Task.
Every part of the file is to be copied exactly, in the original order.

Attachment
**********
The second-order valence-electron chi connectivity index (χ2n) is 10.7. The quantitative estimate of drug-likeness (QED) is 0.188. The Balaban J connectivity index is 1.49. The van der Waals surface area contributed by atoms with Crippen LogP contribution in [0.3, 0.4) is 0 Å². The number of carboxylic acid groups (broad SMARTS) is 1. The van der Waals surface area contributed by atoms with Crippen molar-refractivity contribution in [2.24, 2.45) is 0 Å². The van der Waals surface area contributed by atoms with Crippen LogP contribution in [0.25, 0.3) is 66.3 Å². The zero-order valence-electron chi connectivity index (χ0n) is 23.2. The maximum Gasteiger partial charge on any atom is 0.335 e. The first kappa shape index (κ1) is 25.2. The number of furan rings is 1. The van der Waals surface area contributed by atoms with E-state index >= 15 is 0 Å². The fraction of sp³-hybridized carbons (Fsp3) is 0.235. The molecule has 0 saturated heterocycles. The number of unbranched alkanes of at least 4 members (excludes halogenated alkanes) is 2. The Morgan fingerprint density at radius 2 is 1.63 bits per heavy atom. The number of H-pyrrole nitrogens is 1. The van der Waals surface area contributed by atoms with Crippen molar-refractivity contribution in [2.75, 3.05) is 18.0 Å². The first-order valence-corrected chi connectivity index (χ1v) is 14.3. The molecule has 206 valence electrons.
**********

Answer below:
The second-order valence-electron chi connectivity index (χ2n) is 10.7. The quantitative estimate of drug-likeness (QED) is 0.188. The Balaban J connectivity index is 1.49. The van der Waals surface area contributed by atoms with Crippen LogP contribution in [0.3, 0.4) is 0 Å². The number of carboxylic acid groups (broad SMARTS) is 1. The van der Waals surface area contributed by atoms with Crippen molar-refractivity contribution in [2.24, 2.45) is 0 Å². The van der Waals surface area contributed by atoms with Crippen LogP contribution in [0.25, 0.3) is 66.3 Å². The zero-order valence-electron chi connectivity index (χ0n) is 23.2. The maximum Gasteiger partial charge on any atom is 0.335 e. The first kappa shape index (κ1) is 25.2. The number of furan rings is 1. The van der Waals surface area contributed by atoms with E-state index >= 15 is 0 Å². The fraction of sp³-hybridized carbons (Fsp3) is 0.235. The molecule has 0 saturated heterocycles. The number of unbranched alkanes of at least 4 members (excludes halogenated alkanes) is 2. The Morgan fingerprint density at radius 2 is 1.63 bits per heavy atom. The number of H-pyrrole nitrogens is 1. The van der Waals surface area contributed by atoms with Crippen molar-refractivity contribution in [2.75, 3.05) is 18.0 Å². The first-order valence-corrected chi connectivity index (χ1v) is 14.3. The molecule has 206 valence electrons.